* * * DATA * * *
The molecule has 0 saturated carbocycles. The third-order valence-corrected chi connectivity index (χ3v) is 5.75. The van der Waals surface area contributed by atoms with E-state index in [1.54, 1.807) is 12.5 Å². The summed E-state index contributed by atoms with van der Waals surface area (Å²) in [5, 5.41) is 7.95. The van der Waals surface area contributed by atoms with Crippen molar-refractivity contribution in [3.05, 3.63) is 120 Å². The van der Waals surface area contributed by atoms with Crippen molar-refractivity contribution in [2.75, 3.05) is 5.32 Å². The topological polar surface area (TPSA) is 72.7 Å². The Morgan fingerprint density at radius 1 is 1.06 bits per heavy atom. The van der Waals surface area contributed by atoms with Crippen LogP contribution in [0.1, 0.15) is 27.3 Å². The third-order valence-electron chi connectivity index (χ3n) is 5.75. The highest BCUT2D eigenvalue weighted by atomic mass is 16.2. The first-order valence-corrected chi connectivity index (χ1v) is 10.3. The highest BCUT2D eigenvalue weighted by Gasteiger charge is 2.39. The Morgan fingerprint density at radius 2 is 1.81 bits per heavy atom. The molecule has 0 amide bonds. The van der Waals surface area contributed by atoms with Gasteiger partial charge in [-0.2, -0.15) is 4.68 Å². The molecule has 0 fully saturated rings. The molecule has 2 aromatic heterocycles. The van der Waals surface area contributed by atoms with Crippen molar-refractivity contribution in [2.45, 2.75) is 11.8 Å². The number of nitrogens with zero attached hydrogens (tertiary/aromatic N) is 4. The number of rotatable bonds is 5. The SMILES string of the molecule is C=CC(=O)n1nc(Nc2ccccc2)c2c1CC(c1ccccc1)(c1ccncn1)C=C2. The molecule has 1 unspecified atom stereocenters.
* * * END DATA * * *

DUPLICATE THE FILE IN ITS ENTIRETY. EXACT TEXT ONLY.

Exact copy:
The molecule has 0 saturated carbocycles. The third-order valence-corrected chi connectivity index (χ3v) is 5.75. The van der Waals surface area contributed by atoms with E-state index in [1.54, 1.807) is 12.5 Å². The summed E-state index contributed by atoms with van der Waals surface area (Å²) in [5, 5.41) is 7.95. The van der Waals surface area contributed by atoms with Crippen molar-refractivity contribution in [3.05, 3.63) is 120 Å². The van der Waals surface area contributed by atoms with Crippen molar-refractivity contribution in [2.75, 3.05) is 5.32 Å². The topological polar surface area (TPSA) is 72.7 Å². The Morgan fingerprint density at radius 1 is 1.06 bits per heavy atom. The van der Waals surface area contributed by atoms with Crippen LogP contribution in [0.1, 0.15) is 27.3 Å². The third-order valence-electron chi connectivity index (χ3n) is 5.75. The highest BCUT2D eigenvalue weighted by atomic mass is 16.2. The first-order valence-corrected chi connectivity index (χ1v) is 10.3. The highest BCUT2D eigenvalue weighted by Gasteiger charge is 2.39. The Morgan fingerprint density at radius 2 is 1.81 bits per heavy atom. The molecule has 0 amide bonds. The van der Waals surface area contributed by atoms with Gasteiger partial charge in [-0.2, -0.15) is 4.68 Å². The molecule has 0 fully saturated rings. The molecule has 2 aromatic heterocycles. The van der Waals surface area contributed by atoms with Crippen molar-refractivity contribution in [2.45, 2.75) is 11.8 Å². The number of nitrogens with zero attached hydrogens (tertiary/aromatic N) is 4. The number of rotatable bonds is 5. The SMILES string of the molecule is C=CC(=O)n1nc(Nc2ccccc2)c2c1CC(c1ccccc1)(c1ccncn1)C=C2. The molecule has 1 unspecified atom stereocenters.